According to the annual changes in immunoglobulin G (IgG) seropositivity rates, which indicate immunity against hepatitis A in Korea, the hepatitis A IgG seropositivity rate in group aged 0-9 years has been satisfactory at 70.0% since 2012 when the National Immunization Program (NIP) was introduced. The seropositivity of anti-HAV in individuals aged 10-19 years was 15.4% in 2005 and has increased steadily to 35.2% in 2014. Among those in their 20s, the seropositivity declined from 22.5% in 2005 to 8.7% in 2010, during the outbreak, and then rose again to 20.2% in 2014. The largest change in immunity levels was observed for individuals in their 30s; however, the seropositivity declined from around 69.6% in 2005 to 32.4% in 2014. Immunity levels also decreased in those in their 40s, from 97.9% to 79.3%, but the magnitude of the change was not as much as that for those in their 30s. Those over 50 years maintain high levels of immunity of over 98.0%. Thus, the 10-39-year age group has immunity levels of less than 40.0%, which corresponds to the birth cohorts in the 1970s and 1990s. As these cohorts age, the immunity level of Korean adults is likely to decrease [6,7]. According to the results of the 2015 Korea National Health and Nutrition Examination Survey, the seropositivity by age was 12.6% among participants in their 20s, 31.8% among those in their 30s, and 80.3% among those in their 40s, comparable to those in other reports (Table 1) [6,8].

CAUSES OF THE LARGE OUTBREAK

The main mode of HAV transmission are person to person close contact and waterborne and foodborne transmission. The identified mode of hepatitis A infection in Korea are person to person, contaminated drinking water [9,10], and contaminated salted clams [11-14]. However, what is the reason that the scale of outbreak is increasing unlike in previous years? The most important causes can be summarized into four.
First, the immunity level of hepatitis A in adults is getting lower [15]. Until the 1960s birth cohorts in Korea, people acquired immunity from natural infections. However, for birth cohorts from the 1970s and later, the improved level of public hygiene led to reduced hepatitis A immunity. Hepatitis A vaccination was introduced in Korea in the late 1990s and the NIP was first implemented in the 2012 birth cohorts and later, thus increasing immunity levels in these birth cohorts. However, immunity levels in the earlier 1990s birth cohorts remain low. Thus, over time, the number of naturally infected adults born before the 1960s is decreasing and the proportion of adults without naturally-acquired immunity is increasing. In the context of the 2019 outbreak, adults aged 20-49 years had the highest levels of social activities, corresponding to birth cohorts from the 1970s to 1990s; i.e., the age group with low immunity levels.
Second is the change in Korean dietary culture. Chinese salted clams have been linked to the HAV in the current outbreak [11]. Salted clams are a traditional Korean food; however, recently, salted clams from China are imported and distributed more than domestic ones. These shellfish may contain high concentrations of HAV and were identified as a risk factor during the 2009 outbreak [16]. This seafood is salted without being cooked and HAV can survive in salted environments [17]. HAV is inactivated only when the salinity exceeds 10% [18]. In addition, the coastal areas of China, where the hepatitis A incidence is high, are more likely to be contaminated with the virus than in Korea. A 1988 hepatitis A outbreak in Shanghai affected approximately 300,000 patients, with an incidence among those who had eaten uncooked shellfish 22.9 times that in those who had not consumed the shellfish [19].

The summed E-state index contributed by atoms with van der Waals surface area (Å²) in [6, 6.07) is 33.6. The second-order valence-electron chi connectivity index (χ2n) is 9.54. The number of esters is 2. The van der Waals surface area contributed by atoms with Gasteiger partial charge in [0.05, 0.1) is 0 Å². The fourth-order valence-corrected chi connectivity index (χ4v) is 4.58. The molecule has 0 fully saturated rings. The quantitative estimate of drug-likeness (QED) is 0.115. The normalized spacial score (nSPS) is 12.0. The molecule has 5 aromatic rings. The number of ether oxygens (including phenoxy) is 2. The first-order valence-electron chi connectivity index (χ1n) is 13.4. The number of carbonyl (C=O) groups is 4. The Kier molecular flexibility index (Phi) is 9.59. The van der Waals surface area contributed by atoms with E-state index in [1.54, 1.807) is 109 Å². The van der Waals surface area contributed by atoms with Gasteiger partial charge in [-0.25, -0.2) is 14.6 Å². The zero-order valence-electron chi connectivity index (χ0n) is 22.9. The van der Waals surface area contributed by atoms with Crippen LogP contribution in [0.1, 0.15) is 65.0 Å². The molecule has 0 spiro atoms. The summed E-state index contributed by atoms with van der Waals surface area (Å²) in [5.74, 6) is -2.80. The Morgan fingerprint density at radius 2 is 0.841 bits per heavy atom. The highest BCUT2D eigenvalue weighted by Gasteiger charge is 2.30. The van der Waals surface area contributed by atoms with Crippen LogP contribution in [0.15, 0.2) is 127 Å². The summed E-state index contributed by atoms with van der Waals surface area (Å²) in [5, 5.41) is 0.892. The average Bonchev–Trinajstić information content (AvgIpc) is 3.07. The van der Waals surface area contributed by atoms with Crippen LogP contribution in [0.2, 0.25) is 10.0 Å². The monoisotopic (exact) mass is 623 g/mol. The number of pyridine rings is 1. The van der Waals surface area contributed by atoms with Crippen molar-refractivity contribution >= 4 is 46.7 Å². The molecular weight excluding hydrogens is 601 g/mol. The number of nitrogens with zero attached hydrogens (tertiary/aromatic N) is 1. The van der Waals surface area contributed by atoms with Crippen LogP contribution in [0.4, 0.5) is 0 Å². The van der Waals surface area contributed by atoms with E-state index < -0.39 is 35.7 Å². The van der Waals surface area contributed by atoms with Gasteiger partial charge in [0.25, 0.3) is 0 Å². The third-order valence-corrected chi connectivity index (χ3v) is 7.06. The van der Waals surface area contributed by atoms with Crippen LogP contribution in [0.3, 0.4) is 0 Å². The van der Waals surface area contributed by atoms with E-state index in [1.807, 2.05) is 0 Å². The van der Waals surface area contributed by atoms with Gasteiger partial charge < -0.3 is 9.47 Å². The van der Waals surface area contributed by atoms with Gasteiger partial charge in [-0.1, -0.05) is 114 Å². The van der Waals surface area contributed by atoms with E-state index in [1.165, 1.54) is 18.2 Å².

Third, the public health system in Korea is inadequate. Although Korea’s medical technology development is among the best in the world and the utilization of healthcare services and medical expenditures have increased significantly, the public health system has not correspondingly improved. Outbreaks of emerging infectious diseases are occurring worldwide and the threat of the importation of infectious disease and healthcare associated infection including antibiotic resistance is increasing. However, the public health system necessary to carry out effective countermeasures and the national budget allocated for public healthcare personnel and public health, in general, are inadequate. A typical consequence resulting from this vulnerability of Korea was the Middle East Respiratory Syndrome outbreak in 2015. Since then, the system and policies for recruiting epidemic intelligence officers and managing hospital infections have been introduced; however, the speed of the implementation is slow and fundamental issues such as the development of healthcare workers, healthcare delivery system, and consolidation of the public health organization system have not changed. The current hepatitis A outbreak was predicted from the 2009 outbreak. At that time, the low immunization rates of birth cohorts in the 1970s and 1990s were identified as the cause and catch-up vaccination was recommended as the most cost-effective measure to increase immunity level of the corresponding age groups [20,21]. The actual policy was to increase the 1-year-old vaccination rate to 90% by including hepatitis A vaccination into NIP, from the approximately 50% rate as an optional vaccination. These policies were the most inefficient in modeling research. As a result, as of 2019, immunity levels in children up to age 7 have increased significantly, but the lower immunity levels in older children and adults have not been addressed. At the end of 2010, hepatitis A was designated as a class 1 notifiable infectious disease, which includes waterborne and foodborne infectious diseases, due to the need for epidemiological investigations and systematic prevention and control. However, we should review and evaluate the reported improvement in epidemiological investigations and systematic prevention and control of hepatitis A over the last decade. Although the number of waterborne and foodborne infectious diseases outbreaks has been increasing annually in locations such as group catering centers, we have focused only on the management of respiratory infectious diseases and infrastructure establishment; thus, we should review whether we have neglected the epidemiological investigation, management, and prevention of waterborne and foodborne infectious diseases. As a matter of priority, an adequate system for epidemiological investigation and countermeasures against these infectious diseases should be in place, which will require substantial improvements in our capability to perform these actions at regional and basic regional government levels.